The Thorold Dickinson Archive is held at the University of the Arts London's Archives and Special Collections Centre.
Sir Carol Reed was an English film director best known for Odd Man Out (1947), The Fallen Idol (1948), The Third Man (1949), and Oliver! (1968). For Oliver!, he received the Academy Award for Best Director.
Adolf Anton Wilhelm Wohlbrück was an Austrian actor who settled in the United Kingdom under the name Anton Walbrook. A popular performer in Austria and pre-war Germany, he left in 1936 out of concerns for his own safety and established a career in British cinema. Walbrook is perhaps best known for his roles in The Life and Death of Colonel Blimp and The Red Shoes.
The Arsenal Stadium Mystery is a 1939 British mystery film and one of the first feature films wherein football is a central element in the plot. The film was directed by Thorold Dickinson, and shot at Denham Film Studios and on location at Arsenal Stadium. It was written by Dickinson, Donald Bull, and Alan Hyman, adapted from a 1939 novel by Leonard Gribble.
Jack Hildyard, B.S.C. was a British cinematographer who worked on more than 80 films during his career.
Gaslight is a 1944 American psychological thriller film directed by George Cukor and starring Ingrid Bergman, Charles Boyer, Joseph Cotten, and 18-year-old Angela Lansbury in an Oscar-nominated screen debut. The film is adapted from Patrick Hamilton's play Gas Light (1938), about a woman whose husband slowly manipulates her into believing that she is going insane.
Gaslight is a 1940 British psychological thriller film directed by Thorold Dickinson which stars Anton Walbrook and Diana Wynyard, and features Frank Pettingell. The film adheres more closely to the original play upon which it is based – Patrick Hamilton's Gas Light (1938) – than the 1944 MGM remake. The play had been performed on Broadway as Angel Street, so when the MGM remake was released in the United States, it was given the same title as the American production.
Robert Hamer was a British film director and screenwriter best known for the 1949 black comedy Kind Hearts and Coronets.
Philip Horne is a teacher and literary critic specializing in 19th century literature, particularly Henry James and Charles Dickens. Educated at King's College School and Cambridge University, he is currently Professor of English at University College London.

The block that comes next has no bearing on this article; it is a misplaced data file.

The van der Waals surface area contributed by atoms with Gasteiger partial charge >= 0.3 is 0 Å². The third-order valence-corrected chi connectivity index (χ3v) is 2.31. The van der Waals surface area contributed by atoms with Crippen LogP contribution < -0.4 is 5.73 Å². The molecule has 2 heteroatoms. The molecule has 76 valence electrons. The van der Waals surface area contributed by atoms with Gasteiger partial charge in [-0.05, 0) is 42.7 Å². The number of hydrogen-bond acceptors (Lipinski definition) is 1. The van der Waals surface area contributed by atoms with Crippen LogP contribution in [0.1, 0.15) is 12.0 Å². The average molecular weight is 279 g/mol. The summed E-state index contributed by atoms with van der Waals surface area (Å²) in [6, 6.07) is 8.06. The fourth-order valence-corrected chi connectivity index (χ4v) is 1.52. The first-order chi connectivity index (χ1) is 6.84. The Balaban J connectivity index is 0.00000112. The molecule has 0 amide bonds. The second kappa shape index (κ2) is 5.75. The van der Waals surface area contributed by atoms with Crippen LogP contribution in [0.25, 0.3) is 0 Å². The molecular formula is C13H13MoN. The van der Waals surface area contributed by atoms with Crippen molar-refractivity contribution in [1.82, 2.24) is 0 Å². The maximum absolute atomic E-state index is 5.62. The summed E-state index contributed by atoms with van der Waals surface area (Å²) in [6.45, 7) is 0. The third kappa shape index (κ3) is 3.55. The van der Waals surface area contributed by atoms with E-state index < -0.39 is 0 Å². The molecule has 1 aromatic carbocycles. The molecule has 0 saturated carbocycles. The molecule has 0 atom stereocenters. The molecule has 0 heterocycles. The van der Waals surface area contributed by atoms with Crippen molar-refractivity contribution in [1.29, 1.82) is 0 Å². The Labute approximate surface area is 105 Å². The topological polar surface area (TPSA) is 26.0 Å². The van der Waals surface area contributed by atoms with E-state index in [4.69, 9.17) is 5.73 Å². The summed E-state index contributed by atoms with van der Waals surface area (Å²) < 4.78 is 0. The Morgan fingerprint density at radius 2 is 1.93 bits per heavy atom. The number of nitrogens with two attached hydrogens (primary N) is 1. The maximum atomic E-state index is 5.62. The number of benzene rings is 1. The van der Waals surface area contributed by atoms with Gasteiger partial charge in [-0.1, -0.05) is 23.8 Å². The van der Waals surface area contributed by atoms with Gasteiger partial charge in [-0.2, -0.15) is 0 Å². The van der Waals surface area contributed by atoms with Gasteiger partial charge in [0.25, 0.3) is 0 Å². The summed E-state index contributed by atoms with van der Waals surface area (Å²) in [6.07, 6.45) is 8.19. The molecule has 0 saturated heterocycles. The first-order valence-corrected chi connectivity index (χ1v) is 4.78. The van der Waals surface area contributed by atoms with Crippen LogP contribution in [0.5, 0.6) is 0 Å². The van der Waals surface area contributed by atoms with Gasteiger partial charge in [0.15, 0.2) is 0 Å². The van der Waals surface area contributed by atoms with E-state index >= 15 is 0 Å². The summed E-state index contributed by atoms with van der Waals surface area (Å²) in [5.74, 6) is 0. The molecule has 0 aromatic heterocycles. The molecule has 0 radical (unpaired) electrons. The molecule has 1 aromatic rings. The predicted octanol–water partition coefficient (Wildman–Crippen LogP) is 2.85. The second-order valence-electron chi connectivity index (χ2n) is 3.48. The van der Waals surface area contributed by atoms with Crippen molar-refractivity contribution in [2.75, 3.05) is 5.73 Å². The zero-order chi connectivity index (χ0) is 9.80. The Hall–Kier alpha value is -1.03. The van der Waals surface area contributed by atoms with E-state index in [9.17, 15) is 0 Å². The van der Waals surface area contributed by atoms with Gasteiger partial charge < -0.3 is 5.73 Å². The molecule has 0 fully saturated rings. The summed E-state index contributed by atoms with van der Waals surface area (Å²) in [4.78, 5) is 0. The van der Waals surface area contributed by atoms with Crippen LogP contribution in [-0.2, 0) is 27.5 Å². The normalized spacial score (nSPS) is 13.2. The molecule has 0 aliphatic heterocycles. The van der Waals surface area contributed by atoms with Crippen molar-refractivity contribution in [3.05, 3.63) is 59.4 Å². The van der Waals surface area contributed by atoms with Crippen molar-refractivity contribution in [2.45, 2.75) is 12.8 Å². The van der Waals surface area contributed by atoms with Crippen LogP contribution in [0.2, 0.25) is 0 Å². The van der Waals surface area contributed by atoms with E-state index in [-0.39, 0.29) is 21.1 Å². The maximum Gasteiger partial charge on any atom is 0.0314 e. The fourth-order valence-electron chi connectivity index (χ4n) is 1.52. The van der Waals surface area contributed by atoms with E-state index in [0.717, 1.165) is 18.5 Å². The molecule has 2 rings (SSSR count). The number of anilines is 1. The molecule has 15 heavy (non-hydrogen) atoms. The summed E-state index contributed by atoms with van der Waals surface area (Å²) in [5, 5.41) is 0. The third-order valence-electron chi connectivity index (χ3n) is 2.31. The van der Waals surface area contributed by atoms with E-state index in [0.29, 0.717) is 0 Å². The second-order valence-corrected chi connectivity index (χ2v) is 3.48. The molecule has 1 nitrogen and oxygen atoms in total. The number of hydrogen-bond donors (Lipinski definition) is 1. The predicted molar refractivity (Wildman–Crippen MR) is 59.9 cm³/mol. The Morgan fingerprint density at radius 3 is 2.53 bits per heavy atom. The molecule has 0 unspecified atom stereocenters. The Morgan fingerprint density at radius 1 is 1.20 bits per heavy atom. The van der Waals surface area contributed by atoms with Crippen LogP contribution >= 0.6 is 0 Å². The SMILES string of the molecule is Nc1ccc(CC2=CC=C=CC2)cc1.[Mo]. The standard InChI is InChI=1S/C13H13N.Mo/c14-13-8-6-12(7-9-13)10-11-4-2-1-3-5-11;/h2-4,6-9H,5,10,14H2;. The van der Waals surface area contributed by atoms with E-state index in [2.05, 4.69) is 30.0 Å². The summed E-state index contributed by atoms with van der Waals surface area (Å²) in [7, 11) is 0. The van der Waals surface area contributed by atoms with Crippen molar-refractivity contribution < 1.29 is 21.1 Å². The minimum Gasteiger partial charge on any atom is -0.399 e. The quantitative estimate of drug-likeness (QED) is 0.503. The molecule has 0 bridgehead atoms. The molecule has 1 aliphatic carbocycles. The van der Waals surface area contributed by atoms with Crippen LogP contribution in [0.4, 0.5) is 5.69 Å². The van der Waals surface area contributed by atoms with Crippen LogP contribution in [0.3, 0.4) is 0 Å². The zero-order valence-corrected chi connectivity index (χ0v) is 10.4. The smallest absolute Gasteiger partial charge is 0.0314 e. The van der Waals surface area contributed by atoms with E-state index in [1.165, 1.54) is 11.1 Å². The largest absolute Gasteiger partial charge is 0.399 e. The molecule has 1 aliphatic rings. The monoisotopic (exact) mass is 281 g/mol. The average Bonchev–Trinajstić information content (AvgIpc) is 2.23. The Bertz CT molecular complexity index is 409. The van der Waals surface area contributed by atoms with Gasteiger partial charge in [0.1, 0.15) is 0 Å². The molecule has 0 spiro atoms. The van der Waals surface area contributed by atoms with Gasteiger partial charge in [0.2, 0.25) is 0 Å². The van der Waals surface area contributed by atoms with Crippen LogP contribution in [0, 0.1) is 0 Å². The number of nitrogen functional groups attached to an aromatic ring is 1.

Rodney Ackland was an English playwright, actor, theatre director and screenwriter.
Charles Frend was an English film director and editor, best known for his films produced at Ealing Studios. He began directing in the early 1940s and is known for such films as Scott of the Antarctic (1948) and The Cruel Sea (1953).
Ascendancy is a 1982 British drama film directed by Edward Bennett and starring Julie Covington and Ian Charleson. It tells the story of a woman who is a member of the British landowning 'Ascendancy' in Ireland during World War I. Gradually, she learns about the Irish independence movement, and becomes involved with it.
Eric John Bryan Pratt, known professionally as John Bryan, was a British art director and film producer.
The Queen of Spades is a 1949 fantasy-horror film based on the 1834 short story of the same name by Alexander Pushkin. It stars Anton Walbrook, Edith Evans and Yvonne Mitchell. Evans and Mitchell were better known at the time as stage actors; this film was their cinematic debut.
The Caretaker is a 1963 British drama film directed by Clive Donner and based on the Harold Pinter play of the same name. It was entered into the 13th Berlin International Film Festival where it won the Silver Bear Extraordinary Jury Prize.
Robin Arthur Philip Duval was director of the British Board of Film Classification,, from 1999 to 2004.
The High Command is a 1937 British drama film directed by Thorold Dickinson and starring Lionel Atwill, Lucie Mannheim and James Mason.
The 17th annual Berlin International Film Festival was held from 23 June – 4 July 1967. The Golden Bear was awarded to the Belgian film Le départ directed by Jerzy Skolimowski.
Sidney Henry Cole was a British film and television producer. Earlier in his career he worked as a film editor.
Men of Two Worlds is a 1946 British Technicolor drama film directed by Thorold Dickinson and starring Robert Adams, Eric Portman and Phyllis Calvert. The screenplay concerns an African music student who returns home to battle a witch doctor for control over his tribe.
Brown Derby was a Scottish film and television actor. He made his film debut as Edith Evans's footman in Thorold Dickinson's classic The Queen of Spades (1949). Derby had a regular role as Scott-Erskine in the BBC's The Omega Factor, and also starred in Dr. Finlay's Casebook, Z-Cars, The Saint, Sutherland's Law, Play for Today, Take The High Road and many other British television shows.